Environmentalists need to cooperate on solar energy

Rachel Alexander

In the discussion about America’s energy future, solar power is the shining star of the environmental movement. Whitman’s own solar panels, installed on the roof of the Brattain Tennis Center in the summer of 2009, were celebrated as a major achievement by environmental groups on campus. Far from campus, in the Mojave Desert, another type of solar power is pitting environmentalists against each other. As part of Interior Secretary Ken Salazar’s plan to put 10,000 megawatts of renewable energy generating capacity on public lands, many utility-scale concentrated solar projects have been proposed in the sensitive desert habitat of the Mojave. Unlike photovoltaic (PV) panels, concentrated solar plants use mirrors to reflect the sun’s rays towards a focal point, which heats water to run a steam turbine and generator. While many environmental groups are eager to build plants as quickly as possible, others are categorically opposed to all utility-scale projects in the desert because of the effects they would have on habitat. Both of these sides have valid points, but they will need to be proactive and work together to reinvent our grid.

Concentrated solar is no silver bullet. Although carbon neutral, the proposed projects in the Mojave are far from environmentally benign. The Mojave is the only relatively intact ecosystem in North America besides the tundra, and provides habitat for a variety of plants and animals found nowhere else on Earth, including the endangered desert tortoise. Building concentrated solar plants would require leveling the ground and in some cases, fencing off areas up to ten square miles. Building transmission lines to remote desert sites would add exponentially to the negative environmental impacts of the solar. Because of these impacts, groups like the California Sierra Club, the Alliance for Responsible Energy Policy and Desert Survivors have organized in opposition to all proposed public lands solar projects. They believe that solar policy should focus on small-scale, decentralized PV generation, which would incentive projects like Whitman’s panels on the tennis center. This system works via a feed-in tariff, which charges all power users a small premium on their electricity to fund payments to people who produce power for the grid.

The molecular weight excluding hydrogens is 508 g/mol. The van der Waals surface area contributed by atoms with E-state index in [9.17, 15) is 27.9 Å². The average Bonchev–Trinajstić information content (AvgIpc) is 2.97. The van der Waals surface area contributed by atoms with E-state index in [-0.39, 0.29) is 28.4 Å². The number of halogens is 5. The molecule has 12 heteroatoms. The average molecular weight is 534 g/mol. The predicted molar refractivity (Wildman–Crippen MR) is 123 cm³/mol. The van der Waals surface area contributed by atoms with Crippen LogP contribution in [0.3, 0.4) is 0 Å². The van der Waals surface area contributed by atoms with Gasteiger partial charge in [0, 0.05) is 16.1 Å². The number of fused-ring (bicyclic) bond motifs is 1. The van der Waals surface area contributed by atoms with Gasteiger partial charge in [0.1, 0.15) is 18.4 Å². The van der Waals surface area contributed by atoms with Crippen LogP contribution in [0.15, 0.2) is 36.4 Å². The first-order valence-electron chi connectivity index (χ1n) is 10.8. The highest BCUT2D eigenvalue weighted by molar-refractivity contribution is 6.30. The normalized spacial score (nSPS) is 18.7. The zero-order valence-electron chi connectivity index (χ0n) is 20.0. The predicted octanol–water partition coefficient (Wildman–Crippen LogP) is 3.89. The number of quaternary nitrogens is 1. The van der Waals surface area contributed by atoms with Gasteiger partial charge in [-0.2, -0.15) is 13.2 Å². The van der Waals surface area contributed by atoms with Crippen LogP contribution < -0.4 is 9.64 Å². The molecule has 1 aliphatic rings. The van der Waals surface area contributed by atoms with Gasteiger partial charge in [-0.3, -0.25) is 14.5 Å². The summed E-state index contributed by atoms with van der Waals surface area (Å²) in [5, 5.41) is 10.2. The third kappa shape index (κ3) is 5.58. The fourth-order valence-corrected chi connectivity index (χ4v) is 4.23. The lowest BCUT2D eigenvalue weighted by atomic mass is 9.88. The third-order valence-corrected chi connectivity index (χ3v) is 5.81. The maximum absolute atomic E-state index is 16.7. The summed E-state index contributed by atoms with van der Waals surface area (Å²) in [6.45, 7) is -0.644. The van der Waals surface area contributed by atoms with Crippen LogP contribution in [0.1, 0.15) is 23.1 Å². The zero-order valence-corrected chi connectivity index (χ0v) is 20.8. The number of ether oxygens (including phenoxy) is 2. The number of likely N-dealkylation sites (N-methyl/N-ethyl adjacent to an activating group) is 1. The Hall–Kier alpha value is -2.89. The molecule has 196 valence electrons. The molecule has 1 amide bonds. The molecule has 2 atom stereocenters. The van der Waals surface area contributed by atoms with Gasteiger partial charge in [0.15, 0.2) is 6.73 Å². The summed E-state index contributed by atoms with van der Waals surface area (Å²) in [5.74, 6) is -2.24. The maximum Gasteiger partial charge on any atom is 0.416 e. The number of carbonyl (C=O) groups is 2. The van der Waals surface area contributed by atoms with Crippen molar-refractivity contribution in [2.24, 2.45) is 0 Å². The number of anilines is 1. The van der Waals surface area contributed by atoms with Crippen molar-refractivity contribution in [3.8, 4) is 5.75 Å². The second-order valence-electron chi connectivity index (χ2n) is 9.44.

This energy future is very appealing; it’s simple, logical and cost-effective. However, it’s also impractical. Groups who favor the decentralized grid point out that Germany has been very successful using a feed-in tariff model to incentivize small-scale PV solar development. But the US isn’t Germany. We exist in a political climate where many politicians refuse to admit that climate change is occurring at all, and even the most vocal defenders of renewable energy are unwilling to go head-to-head with large utilities over their virtual monopoly on power production. PV also has its environmental problems, as many panels contain cadmium, which is a highly toxic heavy metal. This isn’t to say that the feed-in tariff isn’t a good idea, but it’s unlikely to become widespread enough in the US to install the generating capacity we need. Climate change might heat the Mojave enough that the desert tortoise is no longer able to exist there at all, rendering any efforts to save its habitat by preventing development ultimately meaningless.

If opposing any and all desert solar projects is short-sighted, it is equally dangerous to push renewable energy development at all costs, without consideration for site location. Some groups like the Nature Conservancy and the Wilderness Society are making efforts to identify good sites for development, like lands already degraded by mining or agricultural use. The Bureau of Land Management should begin to take a more proactive role in solar development, by proposing these ideal sites to solar companies, rather than waiting for them to select areas of their own. By proactive collaboration, environmental groups can increase renewable energy generation while preserving the most ecologically sensitive areas of the desert.

However, even the best solar site proposals won’t mean anything for the planet if we keep burning coal to get our electricity. Solar power isn’t clean energy if it doesn’t result in fossil fuel plants getting taken offline. Regardless of how we choose to harness the sun’s energy: concentrated mirrors, PV panels, or some combination of the two: we need to make sure that we don’t lose sight of the bigger energy picture. If the California Sierra Club and the Wilderness Society combined forces to close coal plants, we’d be one step closer to greening our grid.